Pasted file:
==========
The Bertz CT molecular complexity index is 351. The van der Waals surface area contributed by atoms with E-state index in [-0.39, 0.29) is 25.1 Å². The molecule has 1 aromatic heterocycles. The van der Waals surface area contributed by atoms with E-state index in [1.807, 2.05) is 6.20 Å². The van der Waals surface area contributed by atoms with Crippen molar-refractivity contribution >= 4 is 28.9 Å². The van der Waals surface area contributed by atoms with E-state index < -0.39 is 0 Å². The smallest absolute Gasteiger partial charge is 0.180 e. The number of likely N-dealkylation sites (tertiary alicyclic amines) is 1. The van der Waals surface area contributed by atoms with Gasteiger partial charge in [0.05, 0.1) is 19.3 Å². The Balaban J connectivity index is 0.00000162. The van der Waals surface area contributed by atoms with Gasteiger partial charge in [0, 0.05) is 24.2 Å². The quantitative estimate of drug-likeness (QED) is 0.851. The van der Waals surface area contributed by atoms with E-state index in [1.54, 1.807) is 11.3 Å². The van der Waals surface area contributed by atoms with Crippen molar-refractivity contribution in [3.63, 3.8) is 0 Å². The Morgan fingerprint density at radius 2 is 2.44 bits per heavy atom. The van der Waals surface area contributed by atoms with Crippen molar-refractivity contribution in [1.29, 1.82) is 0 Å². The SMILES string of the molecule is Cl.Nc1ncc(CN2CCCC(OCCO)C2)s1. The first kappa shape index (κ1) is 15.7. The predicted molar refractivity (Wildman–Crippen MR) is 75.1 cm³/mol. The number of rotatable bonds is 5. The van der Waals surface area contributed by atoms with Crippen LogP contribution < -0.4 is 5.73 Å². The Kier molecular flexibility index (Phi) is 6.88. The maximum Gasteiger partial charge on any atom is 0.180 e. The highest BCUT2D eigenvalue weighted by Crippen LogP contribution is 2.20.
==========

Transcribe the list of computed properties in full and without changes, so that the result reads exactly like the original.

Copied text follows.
The Bertz CT molecular complexity index is 351. The van der Waals surface area contributed by atoms with E-state index in [-0.39, 0.29) is 25.1 Å². The molecule has 1 aromatic heterocycles. The van der Waals surface area contributed by atoms with E-state index in [1.807, 2.05) is 6.20 Å². The van der Waals surface area contributed by atoms with Crippen molar-refractivity contribution >= 4 is 28.9 Å². The van der Waals surface area contributed by atoms with E-state index < -0.39 is 0 Å². The smallest absolute Gasteiger partial charge is 0.180 e. The number of likely N-dealkylation sites (tertiary alicyclic amines) is 1. The van der Waals surface area contributed by atoms with Gasteiger partial charge in [0.05, 0.1) is 19.3 Å². The Balaban J connectivity index is 0.00000162. The van der Waals surface area contributed by atoms with Gasteiger partial charge in [0, 0.05) is 24.2 Å². The quantitative estimate of drug-likeness (QED) is 0.851. The van der Waals surface area contributed by atoms with E-state index in [1.54, 1.807) is 11.3 Å². The van der Waals surface area contributed by atoms with Crippen molar-refractivity contribution in [3.63, 3.8) is 0 Å². The Morgan fingerprint density at radius 2 is 2.44 bits per heavy atom. The van der Waals surface area contributed by atoms with Crippen molar-refractivity contribution in [1.29, 1.82) is 0 Å². The SMILES string of the molecule is Cl.Nc1ncc(CN2CCCC(OCCO)C2)s1. The first kappa shape index (κ1) is 15.7. The predicted molar refractivity (Wildman–Crippen MR) is 75.1 cm³/mol. The number of rotatable bonds is 5. The van der Waals surface area contributed by atoms with Crippen LogP contribution < -0.4 is 5.73 Å². The Kier molecular flexibility index (Phi) is 6.88. The maximum Gasteiger partial charge on any atom is 0.180 e. The highest BCUT2D eigenvalue weighted by Crippen LogP contribution is 2.20.